Madeline's Reviews > Bossypants

Bossypants by Tina Fey
Rate this book
Clear rating

's review
Dec 16, 2015

liked it
bookshelves: memoir
Read in June, 2012

"I experienced car creepery at thirteen. I was walking home from middle school past a place called the World's Largest Aquarium - which, legally, I don't know how they could call it that, because it was obviously an average-sized aquarium. Maybe I should start referring to myself as the World's Tallest Man and see how that goes? Anyway, I was walking home from school and I was wearing a dress. A dude drove by and yelled, "Nice tits." Embarrassed and enraged, I screamed after him, "Suck my dick." Sure, it didn't make any sense, but at least I didn't hold in my anger."

An ideal palette cleanser after my recent A Song of Ice and Fire binge (also known as Murder-and-Rapefest '12), Tina Fey's memoir is a fun, brief (I started and finished it in one day) little glimpse into the mind of the woman who created Mean Girls, 30 Rock, a better Sarah Palin than Sarah Palin, and many other things that I love.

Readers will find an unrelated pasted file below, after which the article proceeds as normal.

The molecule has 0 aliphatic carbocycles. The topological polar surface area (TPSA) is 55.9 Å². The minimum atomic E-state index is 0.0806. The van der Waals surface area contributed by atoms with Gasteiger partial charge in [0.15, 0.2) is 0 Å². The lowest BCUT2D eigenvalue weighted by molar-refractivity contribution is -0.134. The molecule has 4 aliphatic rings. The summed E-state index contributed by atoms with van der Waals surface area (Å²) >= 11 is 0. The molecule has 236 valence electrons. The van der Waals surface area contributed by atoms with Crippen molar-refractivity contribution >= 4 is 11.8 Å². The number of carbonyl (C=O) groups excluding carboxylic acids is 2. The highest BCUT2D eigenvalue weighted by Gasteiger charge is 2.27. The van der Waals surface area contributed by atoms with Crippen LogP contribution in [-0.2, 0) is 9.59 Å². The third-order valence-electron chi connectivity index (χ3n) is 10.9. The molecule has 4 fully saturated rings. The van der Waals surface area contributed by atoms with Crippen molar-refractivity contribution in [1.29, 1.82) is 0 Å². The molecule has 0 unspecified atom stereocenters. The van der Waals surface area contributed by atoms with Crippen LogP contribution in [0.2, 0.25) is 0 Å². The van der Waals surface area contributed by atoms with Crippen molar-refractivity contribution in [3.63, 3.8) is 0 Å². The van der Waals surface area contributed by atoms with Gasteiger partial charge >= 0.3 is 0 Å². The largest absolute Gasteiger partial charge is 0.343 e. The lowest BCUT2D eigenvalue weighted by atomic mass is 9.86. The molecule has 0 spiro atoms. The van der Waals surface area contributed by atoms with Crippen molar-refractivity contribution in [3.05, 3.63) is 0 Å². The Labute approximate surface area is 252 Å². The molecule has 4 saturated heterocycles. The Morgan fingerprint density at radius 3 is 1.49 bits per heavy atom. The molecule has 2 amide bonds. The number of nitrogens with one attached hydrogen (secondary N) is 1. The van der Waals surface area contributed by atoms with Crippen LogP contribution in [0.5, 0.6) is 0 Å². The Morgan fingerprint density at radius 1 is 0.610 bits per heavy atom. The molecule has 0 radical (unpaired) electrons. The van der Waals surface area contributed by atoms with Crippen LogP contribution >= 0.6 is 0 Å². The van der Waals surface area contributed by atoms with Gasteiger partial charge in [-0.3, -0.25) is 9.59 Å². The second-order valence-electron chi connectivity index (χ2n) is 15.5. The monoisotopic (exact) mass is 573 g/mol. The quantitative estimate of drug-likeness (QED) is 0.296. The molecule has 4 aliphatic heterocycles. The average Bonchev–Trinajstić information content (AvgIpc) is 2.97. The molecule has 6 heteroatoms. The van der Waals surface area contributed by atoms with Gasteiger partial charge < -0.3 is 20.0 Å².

I say it's a glimpse because there's a lot of stuff here that was very purposefully left out. Fey states in the first chapter: "During the spring semester of kindergarten, I was slashed in the face by a stranger in the alley behind my house. ...I only bring it up to explain why I'm not going to talk about it." There's plenty here that she's not willing to discuss at length (the sad absence of behind-the-scenes Saturday Night Live gossip leads me to believe that either Fey is still friends with everyone on the show and doesn't want to air their business in a bestselling book, or SNL is no longer the crazy cocaine-fueled shitshow that it was in the 70s and 80s - it's probably a little of both), and plenty of things that she discusses, but grudgingly. You can tell the second time she brings it up that she's sick of having to field questions about how to succeed as a woman in a male-dominated field ("You know, in the same way they say, 'Gosh, Mr. Trump, is it awkward for you to be the boss of all these people?'"), and there's definitely the sense that she's writing about this subject, again, only because her publisher prodded her into it.